A Jetta and a Corvette travel the same distance from Columbus to Cincinnati. The Jetta travels half of the **distance** at *u* miles per hour and the other half at *v* miles per hour. The Corvette travels half of the **time** at *u* miles per hour and the other half at *v* miles per hour. Which car gets to Cincinnati first?

#### Discussion

This problem seems right away to be impossible, because we do not know what the speeds *u* and *v* are. Daunting, eh?

#### Heuristics

From the list of heuristics, #14, make the problem simpler, is a good one to start with. Plugging in specific values for the variables gives good insight as to what is going on. Then, for the proof, we can use #10, write an equation, or simply get a bright idea. The reassuring #18, identify needed information clearly, is hovering in the background — it turns out that the values of *u* and *v* are not part of the answer.

#### Using the Problem with Students

I find that right away students object to not knowing what *u* and *v* are, particularly which is faster. That is my cue to say, “Well, let’s try some values and see whether it matters.” This leads us to the pictures and calculations shown below. Along the way, we put off the student who says immediately that the Corvette will arrive first because everybody knows that Corvettes are faster than Jettas. I glare. Or I say maybe the Corvette got stopped and was given a speeding ticket.

Coincidentally, it turns out that the Corvette is faster, as the numerical examples show. But why? This is where somebody needs to come up with a bright idea. I don’t give it away; I let the class worry about it overnight, or even longer. Sometimes I will let a problem like this one hang on for days and days.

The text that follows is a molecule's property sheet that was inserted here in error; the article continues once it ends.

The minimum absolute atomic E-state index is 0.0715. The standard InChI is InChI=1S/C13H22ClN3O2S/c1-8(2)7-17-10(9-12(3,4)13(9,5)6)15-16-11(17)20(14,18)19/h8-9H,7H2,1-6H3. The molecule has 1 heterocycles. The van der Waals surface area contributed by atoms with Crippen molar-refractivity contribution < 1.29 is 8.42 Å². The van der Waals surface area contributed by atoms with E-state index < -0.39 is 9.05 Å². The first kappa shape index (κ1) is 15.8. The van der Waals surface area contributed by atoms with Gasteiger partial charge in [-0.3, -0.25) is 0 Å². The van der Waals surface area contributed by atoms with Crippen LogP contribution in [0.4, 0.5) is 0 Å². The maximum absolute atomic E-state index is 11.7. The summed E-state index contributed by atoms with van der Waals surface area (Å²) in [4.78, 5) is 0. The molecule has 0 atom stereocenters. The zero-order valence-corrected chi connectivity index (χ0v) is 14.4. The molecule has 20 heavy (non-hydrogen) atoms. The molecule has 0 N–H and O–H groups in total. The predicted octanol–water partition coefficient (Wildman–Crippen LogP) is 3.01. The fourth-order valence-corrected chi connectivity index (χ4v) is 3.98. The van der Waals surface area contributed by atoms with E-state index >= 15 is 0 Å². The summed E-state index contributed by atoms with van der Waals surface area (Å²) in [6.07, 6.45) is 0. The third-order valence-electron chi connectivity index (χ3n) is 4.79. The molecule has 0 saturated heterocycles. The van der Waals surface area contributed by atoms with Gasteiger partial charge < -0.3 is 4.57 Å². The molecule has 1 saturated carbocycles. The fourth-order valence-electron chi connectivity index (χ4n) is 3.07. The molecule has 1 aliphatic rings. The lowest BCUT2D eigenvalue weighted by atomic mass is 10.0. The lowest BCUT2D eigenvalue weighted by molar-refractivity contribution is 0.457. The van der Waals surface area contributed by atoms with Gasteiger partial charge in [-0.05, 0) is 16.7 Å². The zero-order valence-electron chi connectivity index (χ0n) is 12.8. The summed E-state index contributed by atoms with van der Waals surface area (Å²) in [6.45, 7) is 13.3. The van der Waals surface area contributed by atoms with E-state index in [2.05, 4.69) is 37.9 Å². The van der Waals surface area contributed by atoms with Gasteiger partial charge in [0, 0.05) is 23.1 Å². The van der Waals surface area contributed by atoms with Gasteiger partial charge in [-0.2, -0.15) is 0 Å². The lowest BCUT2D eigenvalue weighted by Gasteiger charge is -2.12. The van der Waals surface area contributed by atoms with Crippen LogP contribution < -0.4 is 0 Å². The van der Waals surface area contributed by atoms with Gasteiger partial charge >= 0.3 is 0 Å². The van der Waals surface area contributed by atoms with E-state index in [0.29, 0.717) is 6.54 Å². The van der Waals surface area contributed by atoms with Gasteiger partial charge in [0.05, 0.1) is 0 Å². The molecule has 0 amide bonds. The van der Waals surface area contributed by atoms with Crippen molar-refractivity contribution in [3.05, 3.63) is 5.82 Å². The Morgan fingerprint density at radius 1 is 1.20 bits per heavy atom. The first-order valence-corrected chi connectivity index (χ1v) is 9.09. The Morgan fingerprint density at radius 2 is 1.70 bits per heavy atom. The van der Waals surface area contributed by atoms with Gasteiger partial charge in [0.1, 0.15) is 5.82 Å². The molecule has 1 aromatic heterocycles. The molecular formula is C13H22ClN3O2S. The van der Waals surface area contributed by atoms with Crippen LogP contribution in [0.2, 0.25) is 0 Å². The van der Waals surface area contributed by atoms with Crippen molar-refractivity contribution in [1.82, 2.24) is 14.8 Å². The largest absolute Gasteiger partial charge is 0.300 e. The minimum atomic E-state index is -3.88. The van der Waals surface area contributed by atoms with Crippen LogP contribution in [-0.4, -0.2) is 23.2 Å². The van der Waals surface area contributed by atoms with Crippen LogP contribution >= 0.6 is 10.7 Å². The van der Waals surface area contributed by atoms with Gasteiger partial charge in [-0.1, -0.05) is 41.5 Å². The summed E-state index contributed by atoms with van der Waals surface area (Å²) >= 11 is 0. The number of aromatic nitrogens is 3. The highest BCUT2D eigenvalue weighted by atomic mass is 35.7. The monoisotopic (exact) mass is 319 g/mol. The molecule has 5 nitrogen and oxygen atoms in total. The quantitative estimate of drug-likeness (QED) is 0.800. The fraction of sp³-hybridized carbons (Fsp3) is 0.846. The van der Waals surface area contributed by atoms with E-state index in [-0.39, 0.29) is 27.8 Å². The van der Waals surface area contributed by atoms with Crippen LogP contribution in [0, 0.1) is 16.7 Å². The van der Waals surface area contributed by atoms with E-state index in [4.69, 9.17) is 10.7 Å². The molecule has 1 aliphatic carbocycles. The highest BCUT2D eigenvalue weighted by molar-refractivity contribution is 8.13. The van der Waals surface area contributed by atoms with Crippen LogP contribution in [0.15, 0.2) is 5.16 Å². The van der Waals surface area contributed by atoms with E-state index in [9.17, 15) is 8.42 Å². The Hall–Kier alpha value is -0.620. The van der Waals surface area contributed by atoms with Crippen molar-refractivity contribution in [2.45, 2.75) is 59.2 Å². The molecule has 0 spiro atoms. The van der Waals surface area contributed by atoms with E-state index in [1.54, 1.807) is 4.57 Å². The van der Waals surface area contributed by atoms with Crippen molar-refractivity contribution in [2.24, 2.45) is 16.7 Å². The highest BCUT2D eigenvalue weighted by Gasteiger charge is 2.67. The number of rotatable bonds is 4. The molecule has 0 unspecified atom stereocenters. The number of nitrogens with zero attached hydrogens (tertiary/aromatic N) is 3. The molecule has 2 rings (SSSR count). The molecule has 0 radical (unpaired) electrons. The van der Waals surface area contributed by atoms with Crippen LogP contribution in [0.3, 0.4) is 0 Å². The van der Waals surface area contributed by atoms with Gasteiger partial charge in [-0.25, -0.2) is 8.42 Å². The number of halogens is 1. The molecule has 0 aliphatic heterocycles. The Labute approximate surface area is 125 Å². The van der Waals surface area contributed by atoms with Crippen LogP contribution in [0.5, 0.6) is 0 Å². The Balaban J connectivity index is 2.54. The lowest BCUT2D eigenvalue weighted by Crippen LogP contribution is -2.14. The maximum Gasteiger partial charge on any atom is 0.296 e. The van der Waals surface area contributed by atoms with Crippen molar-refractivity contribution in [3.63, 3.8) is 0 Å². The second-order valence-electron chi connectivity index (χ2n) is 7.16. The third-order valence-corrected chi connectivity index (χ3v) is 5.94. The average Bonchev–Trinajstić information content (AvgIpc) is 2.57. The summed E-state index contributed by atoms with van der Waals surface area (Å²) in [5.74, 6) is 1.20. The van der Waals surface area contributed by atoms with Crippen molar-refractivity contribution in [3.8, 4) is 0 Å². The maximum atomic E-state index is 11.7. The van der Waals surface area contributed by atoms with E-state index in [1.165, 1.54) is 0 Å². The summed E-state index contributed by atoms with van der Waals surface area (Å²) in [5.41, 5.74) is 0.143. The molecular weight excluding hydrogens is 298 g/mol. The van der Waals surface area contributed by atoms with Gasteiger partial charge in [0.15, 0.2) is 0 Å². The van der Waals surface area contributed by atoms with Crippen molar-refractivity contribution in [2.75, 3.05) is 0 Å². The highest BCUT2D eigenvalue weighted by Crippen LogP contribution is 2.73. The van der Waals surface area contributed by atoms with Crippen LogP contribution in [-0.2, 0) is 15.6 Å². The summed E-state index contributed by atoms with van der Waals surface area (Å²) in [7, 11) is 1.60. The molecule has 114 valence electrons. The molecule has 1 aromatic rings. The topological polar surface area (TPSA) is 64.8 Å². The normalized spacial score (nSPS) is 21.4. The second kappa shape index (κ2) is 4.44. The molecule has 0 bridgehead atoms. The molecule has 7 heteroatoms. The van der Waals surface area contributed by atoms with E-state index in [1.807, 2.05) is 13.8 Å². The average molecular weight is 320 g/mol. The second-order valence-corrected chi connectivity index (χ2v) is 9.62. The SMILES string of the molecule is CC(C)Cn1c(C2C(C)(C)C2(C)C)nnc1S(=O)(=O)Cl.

I will ask at some later point what happens if *u* = *v*. The cars will arrive simultaneously, but it is worth doing the calculations to see why.

#### Solving the Problem

One approach is simply to assign several arbitrary pairs of values to *u* and *v* and see what happens. Let’s start by setting *u* = 50 mph and *v* = 100 mph and assume for convenience that the total distance is a nice round 200 miles (which it is not, but no matter).

*t*/2 50 + *t*/2 100 = 200

25*t* + 50*t* = 200

75*t* = 200

*t* = 2 2/3 hours

The Corvette arrives first: 20 minutes ahead of the Jetta.

Now we try it the other way around: Set *u*=100 mph and *v*=50 mph.

The mathematics is the same, so the total time is, again, 2 2/3 hours.

So we see that it doesn’t matter which of *u* or *v* is faster.

If you try other values for *u* and *v*, you will get the same results. (Maybe make a spreadsheet.)

Once we convince ourselves that the Corvette is always going to get there first, we can try to set up some algebra to see why. But this is elusive; it turns out that a very bright idea is all we really need.

And here it is: The more time a car spends going the faster speed, the farther it will get. The car that spends half the **time** going at the faster speed will get more than halfway there at that speed, and will thus be ahead of the car that went only half the **distance** at that speed. Furthermore, the car that goes more than halfway at the fast speed will go less than halfway at the slow speed, thus the other car will spend more time going more slowly.